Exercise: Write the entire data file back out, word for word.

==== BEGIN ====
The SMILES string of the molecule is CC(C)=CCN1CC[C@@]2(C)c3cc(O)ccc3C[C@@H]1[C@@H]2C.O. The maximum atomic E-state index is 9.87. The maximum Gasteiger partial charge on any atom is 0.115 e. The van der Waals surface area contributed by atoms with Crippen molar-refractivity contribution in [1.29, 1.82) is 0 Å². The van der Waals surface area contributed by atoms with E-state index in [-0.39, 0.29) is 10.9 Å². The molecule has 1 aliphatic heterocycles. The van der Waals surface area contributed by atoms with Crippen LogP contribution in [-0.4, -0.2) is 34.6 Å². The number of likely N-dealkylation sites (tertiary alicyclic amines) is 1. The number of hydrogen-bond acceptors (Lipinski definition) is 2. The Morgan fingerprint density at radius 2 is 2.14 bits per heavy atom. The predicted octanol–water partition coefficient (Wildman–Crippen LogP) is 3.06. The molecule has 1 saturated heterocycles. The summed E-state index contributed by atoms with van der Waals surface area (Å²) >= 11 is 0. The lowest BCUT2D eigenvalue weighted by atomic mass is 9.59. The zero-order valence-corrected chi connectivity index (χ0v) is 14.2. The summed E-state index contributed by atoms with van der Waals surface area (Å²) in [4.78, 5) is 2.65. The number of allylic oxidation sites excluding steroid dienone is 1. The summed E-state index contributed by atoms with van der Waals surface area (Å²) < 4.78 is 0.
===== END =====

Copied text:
The SMILES string of the molecule is CC(C)=CCN1CC[C@@]2(C)c3cc(O)ccc3C[C@@H]1[C@@H]2C.O. The maximum atomic E-state index is 9.87. The maximum Gasteiger partial charge on any atom is 0.115 e. The van der Waals surface area contributed by atoms with Crippen molar-refractivity contribution in [1.29, 1.82) is 0 Å². The van der Waals surface area contributed by atoms with E-state index in [-0.39, 0.29) is 10.9 Å². The molecule has 1 aliphatic heterocycles. The van der Waals surface area contributed by atoms with Crippen LogP contribution in [-0.4, -0.2) is 34.6 Å². The number of likely N-dealkylation sites (tertiary alicyclic amines) is 1. The number of hydrogen-bond acceptors (Lipinski definition) is 2. The Morgan fingerprint density at radius 2 is 2.14 bits per heavy atom. The predicted octanol–water partition coefficient (Wildman–Crippen LogP) is 3.06. The molecule has 1 saturated heterocycles. The summed E-state index contributed by atoms with van der Waals surface area (Å²) >= 11 is 0. The lowest BCUT2D eigenvalue weighted by atomic mass is 9.59. The zero-order valence-corrected chi connectivity index (χ0v) is 14.2. The summed E-state index contributed by atoms with van der Waals surface area (Å²) in [4.78, 5) is 2.65. The number of allylic oxidation sites excluding steroid dienone is 1. The summed E-state index contributed by atoms with van der Waals surface area (Å²) < 4.78 is 0.